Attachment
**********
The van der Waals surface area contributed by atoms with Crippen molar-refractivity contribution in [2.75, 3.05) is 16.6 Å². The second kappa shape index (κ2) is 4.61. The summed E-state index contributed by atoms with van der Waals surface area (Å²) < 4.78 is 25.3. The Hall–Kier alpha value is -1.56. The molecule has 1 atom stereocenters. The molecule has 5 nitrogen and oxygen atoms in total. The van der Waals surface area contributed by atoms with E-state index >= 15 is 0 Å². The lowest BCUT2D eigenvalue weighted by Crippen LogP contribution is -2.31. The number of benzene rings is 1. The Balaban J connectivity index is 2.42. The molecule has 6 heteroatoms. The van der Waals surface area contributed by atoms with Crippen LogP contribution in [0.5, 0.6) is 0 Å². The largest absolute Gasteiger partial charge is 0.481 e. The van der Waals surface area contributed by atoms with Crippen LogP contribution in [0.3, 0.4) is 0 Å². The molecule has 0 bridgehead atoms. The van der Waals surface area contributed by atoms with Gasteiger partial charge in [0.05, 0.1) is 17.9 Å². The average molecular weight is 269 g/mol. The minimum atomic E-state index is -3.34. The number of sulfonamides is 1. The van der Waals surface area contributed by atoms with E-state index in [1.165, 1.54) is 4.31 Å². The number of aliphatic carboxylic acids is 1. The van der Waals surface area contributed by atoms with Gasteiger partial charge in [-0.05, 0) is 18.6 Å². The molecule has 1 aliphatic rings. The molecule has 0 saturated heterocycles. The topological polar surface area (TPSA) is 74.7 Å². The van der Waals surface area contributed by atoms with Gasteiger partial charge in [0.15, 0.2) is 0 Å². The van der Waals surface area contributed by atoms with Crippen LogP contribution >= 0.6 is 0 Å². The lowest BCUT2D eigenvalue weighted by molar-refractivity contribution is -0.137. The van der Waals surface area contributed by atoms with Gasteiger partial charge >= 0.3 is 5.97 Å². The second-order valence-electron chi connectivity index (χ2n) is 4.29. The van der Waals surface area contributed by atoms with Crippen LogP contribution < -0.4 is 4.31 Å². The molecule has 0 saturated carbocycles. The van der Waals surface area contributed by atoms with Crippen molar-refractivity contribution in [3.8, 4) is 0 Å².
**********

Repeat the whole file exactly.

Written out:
The van der Waals surface area contributed by atoms with Crippen molar-refractivity contribution in [2.75, 3.05) is 16.6 Å². The second kappa shape index (κ2) is 4.61. The summed E-state index contributed by atoms with van der Waals surface area (Å²) < 4.78 is 25.3. The Hall–Kier alpha value is -1.56. The molecule has 1 atom stereocenters. The molecule has 5 nitrogen and oxygen atoms in total. The van der Waals surface area contributed by atoms with E-state index >= 15 is 0 Å². The lowest BCUT2D eigenvalue weighted by Crippen LogP contribution is -2.31. The number of benzene rings is 1. The Balaban J connectivity index is 2.42. The molecule has 6 heteroatoms. The van der Waals surface area contributed by atoms with Crippen LogP contribution in [0.5, 0.6) is 0 Å². The largest absolute Gasteiger partial charge is 0.481 e. The van der Waals surface area contributed by atoms with Crippen LogP contribution in [0.3, 0.4) is 0 Å². The molecule has 0 bridgehead atoms. The van der Waals surface area contributed by atoms with Gasteiger partial charge in [0.05, 0.1) is 17.9 Å². The average molecular weight is 269 g/mol. The minimum atomic E-state index is -3.34. The number of sulfonamides is 1. The van der Waals surface area contributed by atoms with E-state index in [1.165, 1.54) is 4.31 Å². The number of aliphatic carboxylic acids is 1. The van der Waals surface area contributed by atoms with Gasteiger partial charge in [-0.05, 0) is 18.6 Å². The molecule has 1 aliphatic rings. The molecule has 0 saturated heterocycles. The topological polar surface area (TPSA) is 74.7 Å². The van der Waals surface area contributed by atoms with Gasteiger partial charge in [0.15, 0.2) is 0 Å². The van der Waals surface area contributed by atoms with Crippen LogP contribution >= 0.6 is 0 Å². The lowest BCUT2D eigenvalue weighted by molar-refractivity contribution is -0.137. The van der Waals surface area contributed by atoms with Gasteiger partial charge >= 0.3 is 5.97 Å². The second-order valence-electron chi connectivity index (χ2n) is 4.29. The van der Waals surface area contributed by atoms with Crippen LogP contribution < -0.4 is 4.31 Å². The molecule has 0 saturated carbocycles. The van der Waals surface area contributed by atoms with Crippen molar-refractivity contribution in [3.8, 4) is 0 Å².